# Tables and Hashing

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```					      Tables and Hashing

• tables and hashing
• amortized analysis

1/47
Dictionary datastructure

   Dictionary:
–   Dynamic-set data structure for storing items indexed using
keys.
–   Supports operations Insert, Search, and Delete.
–   Keys can be any type (string, tuple), but they are converted to
integers
–   Applications:
 Symbol table of a compiler.

 Memory-management tables in operating systems.

 Access person by name

   Hash Tables:
–   Effective way of implementing dictionaries.
–   Generalization of ordinary arrays.

2/47
   Direct-address Tables are ordinary arrays.
–   Element whose key is k is obtained by indexing into the kth
position of the array.
   Applicable when we can afford to allocate an array with
one position for every possible key.
–   i.e. when the universe of keys U is small.
   Dictionary operations can be implemented to take O(1)
time.

3/47
Tables: rows & columns of
information
   A table has several fields (types of information)
– A telephone book may have fields name, address, phone
number
– A user account table may have fields user id, password, home
folder
   To find an entry in the table, you only need know the
contents of one of the fields (not all of them). This field is
the key
– In a telephone book, the key is usually name
– In a user account table, the key is usually user id

   Ideally, a key uniquely identifies an entry
–   If the key is name and no two entries in the telephone book
have the same name, the key uniquely identifies the entries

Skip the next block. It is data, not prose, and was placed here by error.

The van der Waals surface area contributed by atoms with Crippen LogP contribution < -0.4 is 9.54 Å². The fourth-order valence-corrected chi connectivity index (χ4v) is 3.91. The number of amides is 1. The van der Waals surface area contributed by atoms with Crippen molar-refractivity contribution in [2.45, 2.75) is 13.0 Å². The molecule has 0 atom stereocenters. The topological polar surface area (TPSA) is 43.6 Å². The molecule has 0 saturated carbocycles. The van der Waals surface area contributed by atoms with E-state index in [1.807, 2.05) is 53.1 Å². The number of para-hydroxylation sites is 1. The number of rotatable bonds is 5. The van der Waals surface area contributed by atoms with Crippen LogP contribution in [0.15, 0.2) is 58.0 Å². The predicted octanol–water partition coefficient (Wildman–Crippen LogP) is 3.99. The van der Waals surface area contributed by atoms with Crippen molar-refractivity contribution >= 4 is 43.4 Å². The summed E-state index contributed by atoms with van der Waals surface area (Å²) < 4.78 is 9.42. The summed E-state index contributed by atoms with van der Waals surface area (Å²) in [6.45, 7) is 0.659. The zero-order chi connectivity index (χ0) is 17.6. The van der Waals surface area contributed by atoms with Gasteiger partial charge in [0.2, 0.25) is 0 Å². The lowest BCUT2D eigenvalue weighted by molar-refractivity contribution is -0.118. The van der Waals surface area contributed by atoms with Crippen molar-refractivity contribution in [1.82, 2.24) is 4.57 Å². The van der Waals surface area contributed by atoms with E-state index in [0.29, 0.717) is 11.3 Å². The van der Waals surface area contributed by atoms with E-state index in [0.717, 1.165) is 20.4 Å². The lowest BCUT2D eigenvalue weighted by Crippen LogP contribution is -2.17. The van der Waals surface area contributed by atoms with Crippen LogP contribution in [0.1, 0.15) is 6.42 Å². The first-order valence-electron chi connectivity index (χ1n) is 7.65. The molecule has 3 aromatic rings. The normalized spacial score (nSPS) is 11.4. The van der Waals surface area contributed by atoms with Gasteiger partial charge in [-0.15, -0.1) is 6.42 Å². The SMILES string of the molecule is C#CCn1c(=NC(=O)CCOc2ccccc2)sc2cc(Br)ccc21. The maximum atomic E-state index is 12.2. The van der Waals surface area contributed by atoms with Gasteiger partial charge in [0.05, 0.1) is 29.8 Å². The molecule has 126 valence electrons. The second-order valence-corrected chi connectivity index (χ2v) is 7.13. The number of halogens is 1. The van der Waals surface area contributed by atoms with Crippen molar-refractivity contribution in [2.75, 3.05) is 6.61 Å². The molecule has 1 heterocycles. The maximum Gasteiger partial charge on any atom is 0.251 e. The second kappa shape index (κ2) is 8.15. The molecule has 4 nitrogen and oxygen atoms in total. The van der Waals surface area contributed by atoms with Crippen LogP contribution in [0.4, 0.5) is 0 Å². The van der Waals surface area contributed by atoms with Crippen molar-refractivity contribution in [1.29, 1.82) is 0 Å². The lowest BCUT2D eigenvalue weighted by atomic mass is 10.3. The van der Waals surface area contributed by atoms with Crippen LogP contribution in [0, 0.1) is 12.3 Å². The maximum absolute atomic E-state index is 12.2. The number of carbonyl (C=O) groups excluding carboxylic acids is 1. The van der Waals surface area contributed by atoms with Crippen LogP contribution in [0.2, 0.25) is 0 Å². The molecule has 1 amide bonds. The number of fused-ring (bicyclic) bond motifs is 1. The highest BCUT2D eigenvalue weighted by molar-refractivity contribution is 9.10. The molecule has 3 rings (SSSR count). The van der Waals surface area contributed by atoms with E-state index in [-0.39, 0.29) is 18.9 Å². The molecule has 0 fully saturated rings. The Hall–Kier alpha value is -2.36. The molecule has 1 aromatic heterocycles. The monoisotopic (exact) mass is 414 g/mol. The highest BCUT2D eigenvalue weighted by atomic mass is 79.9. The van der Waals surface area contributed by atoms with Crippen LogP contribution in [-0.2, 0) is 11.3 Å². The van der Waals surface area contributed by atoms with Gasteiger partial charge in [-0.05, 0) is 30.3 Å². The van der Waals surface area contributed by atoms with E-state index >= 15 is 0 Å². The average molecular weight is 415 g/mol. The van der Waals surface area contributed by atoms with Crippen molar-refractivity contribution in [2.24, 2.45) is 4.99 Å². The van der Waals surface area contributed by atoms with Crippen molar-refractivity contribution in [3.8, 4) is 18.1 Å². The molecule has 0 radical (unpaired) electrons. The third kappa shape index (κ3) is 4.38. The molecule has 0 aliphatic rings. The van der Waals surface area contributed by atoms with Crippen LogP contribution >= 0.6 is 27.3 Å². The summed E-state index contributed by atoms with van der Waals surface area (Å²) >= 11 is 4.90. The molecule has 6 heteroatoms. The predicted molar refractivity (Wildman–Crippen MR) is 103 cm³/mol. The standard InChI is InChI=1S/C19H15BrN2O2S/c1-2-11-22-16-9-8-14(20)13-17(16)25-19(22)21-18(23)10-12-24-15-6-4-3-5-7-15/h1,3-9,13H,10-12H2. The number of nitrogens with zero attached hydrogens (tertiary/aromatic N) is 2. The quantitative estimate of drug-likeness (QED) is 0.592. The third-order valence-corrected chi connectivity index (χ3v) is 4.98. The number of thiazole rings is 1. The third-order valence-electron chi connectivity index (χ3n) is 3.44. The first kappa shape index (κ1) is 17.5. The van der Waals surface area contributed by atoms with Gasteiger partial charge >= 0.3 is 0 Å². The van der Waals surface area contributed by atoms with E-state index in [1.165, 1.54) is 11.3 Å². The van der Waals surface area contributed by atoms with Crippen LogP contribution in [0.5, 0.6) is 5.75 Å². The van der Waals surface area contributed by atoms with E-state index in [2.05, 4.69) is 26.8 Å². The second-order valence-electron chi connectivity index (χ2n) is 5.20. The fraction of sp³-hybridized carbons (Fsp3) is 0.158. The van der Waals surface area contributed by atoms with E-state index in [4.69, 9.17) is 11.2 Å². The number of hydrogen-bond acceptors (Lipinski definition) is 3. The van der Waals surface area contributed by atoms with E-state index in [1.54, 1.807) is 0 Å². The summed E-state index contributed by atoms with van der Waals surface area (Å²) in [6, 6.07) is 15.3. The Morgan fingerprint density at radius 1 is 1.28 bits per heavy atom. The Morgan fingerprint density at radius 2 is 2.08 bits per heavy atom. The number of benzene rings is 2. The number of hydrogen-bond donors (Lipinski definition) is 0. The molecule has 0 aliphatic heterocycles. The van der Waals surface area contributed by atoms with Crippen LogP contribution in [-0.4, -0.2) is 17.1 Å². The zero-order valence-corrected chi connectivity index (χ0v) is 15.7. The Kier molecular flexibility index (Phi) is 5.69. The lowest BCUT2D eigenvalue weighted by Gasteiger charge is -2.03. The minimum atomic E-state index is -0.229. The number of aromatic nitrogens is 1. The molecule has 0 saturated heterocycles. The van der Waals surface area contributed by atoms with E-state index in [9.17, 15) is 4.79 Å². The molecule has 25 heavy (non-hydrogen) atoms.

4/47
 insert: given a key and an entry, inserts the entry into the
table
 find: given a key, finds the entry associated with the key

 remove: given a key, finds the entry associated with the

key, and removes it

Also:
 getIterator: returns an iterator, which visits each of the

entries one by one (the order may or may not be defined)
etc.

5/47
How should we implement a
table?
Our choice of representation for the Table ADT
depends on the answers to the following

 How often are entries inserted and removed?
 How many of the possible key values are likely to be used?

 What is the likely pattern of searching for keys?

–   e.g. Will most of the accesses be to just one or two key values?
 Is the table small enough to fit into memory?
 How long will the table exist?

6/47
TableNode: a key and its entry
   For searching purposes, it is best to store the key and the
entry separately (even though the key‘s value may be
inside the entry)

key                   entry
“Smith” “Smith”, “124 Hawkers Lane”, “9675846”